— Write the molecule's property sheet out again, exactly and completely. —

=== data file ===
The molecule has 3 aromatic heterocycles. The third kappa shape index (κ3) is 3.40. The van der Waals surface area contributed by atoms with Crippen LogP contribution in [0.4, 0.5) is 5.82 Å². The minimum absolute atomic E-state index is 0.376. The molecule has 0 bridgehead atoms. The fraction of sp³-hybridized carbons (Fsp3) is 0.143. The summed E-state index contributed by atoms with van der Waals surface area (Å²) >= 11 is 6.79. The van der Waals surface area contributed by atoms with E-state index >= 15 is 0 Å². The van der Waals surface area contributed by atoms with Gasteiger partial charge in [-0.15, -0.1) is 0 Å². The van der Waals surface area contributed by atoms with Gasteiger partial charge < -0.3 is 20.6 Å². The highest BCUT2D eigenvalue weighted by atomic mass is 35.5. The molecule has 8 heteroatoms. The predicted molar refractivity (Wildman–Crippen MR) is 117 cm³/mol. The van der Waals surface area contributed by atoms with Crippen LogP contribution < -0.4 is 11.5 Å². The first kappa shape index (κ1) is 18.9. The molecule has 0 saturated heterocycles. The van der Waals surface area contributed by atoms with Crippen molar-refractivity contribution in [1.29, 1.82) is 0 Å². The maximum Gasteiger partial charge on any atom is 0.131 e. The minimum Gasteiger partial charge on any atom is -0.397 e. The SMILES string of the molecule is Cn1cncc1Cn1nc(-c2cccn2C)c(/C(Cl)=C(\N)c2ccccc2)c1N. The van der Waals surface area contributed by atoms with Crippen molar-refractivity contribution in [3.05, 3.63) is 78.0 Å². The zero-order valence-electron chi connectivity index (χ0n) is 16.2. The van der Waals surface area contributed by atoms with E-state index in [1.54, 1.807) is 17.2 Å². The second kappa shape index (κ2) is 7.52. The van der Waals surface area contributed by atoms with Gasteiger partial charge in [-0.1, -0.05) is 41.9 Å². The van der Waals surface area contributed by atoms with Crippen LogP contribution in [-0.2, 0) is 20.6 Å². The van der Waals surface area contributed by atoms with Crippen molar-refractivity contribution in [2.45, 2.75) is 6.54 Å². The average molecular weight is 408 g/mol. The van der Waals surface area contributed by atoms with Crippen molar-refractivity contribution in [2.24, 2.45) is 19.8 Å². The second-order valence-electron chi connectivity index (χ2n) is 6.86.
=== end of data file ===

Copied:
The molecule has 3 aromatic heterocycles. The third kappa shape index (κ3) is 3.40. The van der Waals surface area contributed by atoms with Crippen LogP contribution in [0.4, 0.5) is 5.82 Å². The minimum absolute atomic E-state index is 0.376. The molecule has 0 bridgehead atoms. The fraction of sp³-hybridized carbons (Fsp3) is 0.143. The summed E-state index contributed by atoms with van der Waals surface area (Å²) >= 11 is 6.79. The van der Waals surface area contributed by atoms with E-state index >= 15 is 0 Å². The van der Waals surface area contributed by atoms with Gasteiger partial charge in [-0.15, -0.1) is 0 Å². The van der Waals surface area contributed by atoms with Gasteiger partial charge < -0.3 is 20.6 Å². The highest BCUT2D eigenvalue weighted by atomic mass is 35.5. The molecule has 8 heteroatoms. The predicted molar refractivity (Wildman–Crippen MR) is 117 cm³/mol. The van der Waals surface area contributed by atoms with Crippen LogP contribution < -0.4 is 11.5 Å². The first kappa shape index (κ1) is 18.9. The molecule has 0 saturated heterocycles. The van der Waals surface area contributed by atoms with Crippen molar-refractivity contribution in [1.29, 1.82) is 0 Å². The maximum Gasteiger partial charge on any atom is 0.131 e. The minimum Gasteiger partial charge on any atom is -0.397 e. The SMILES string of the molecule is Cn1cncc1Cn1nc(-c2cccn2C)c(/C(Cl)=C(\N)c2ccccc2)c1N. The van der Waals surface area contributed by atoms with Crippen molar-refractivity contribution in [3.05, 3.63) is 78.0 Å². The zero-order valence-electron chi connectivity index (χ0n) is 16.2. The van der Waals surface area contributed by atoms with E-state index in [1.54, 1.807) is 17.2 Å². The second kappa shape index (κ2) is 7.52. The van der Waals surface area contributed by atoms with Gasteiger partial charge in [-0.1, -0.05) is 41.9 Å². The van der Waals surface area contributed by atoms with Crippen LogP contribution in [-0.2, 0) is 20.6 Å². The van der Waals surface area contributed by atoms with Crippen molar-refractivity contribution in [2.45, 2.75) is 6.54 Å². The average molecular weight is 408 g/mol. The van der Waals surface area contributed by atoms with Crippen molar-refractivity contribution in [2.24, 2.45) is 19.8 Å². The second-order valence-electron chi connectivity index (χ2n) is 6.86.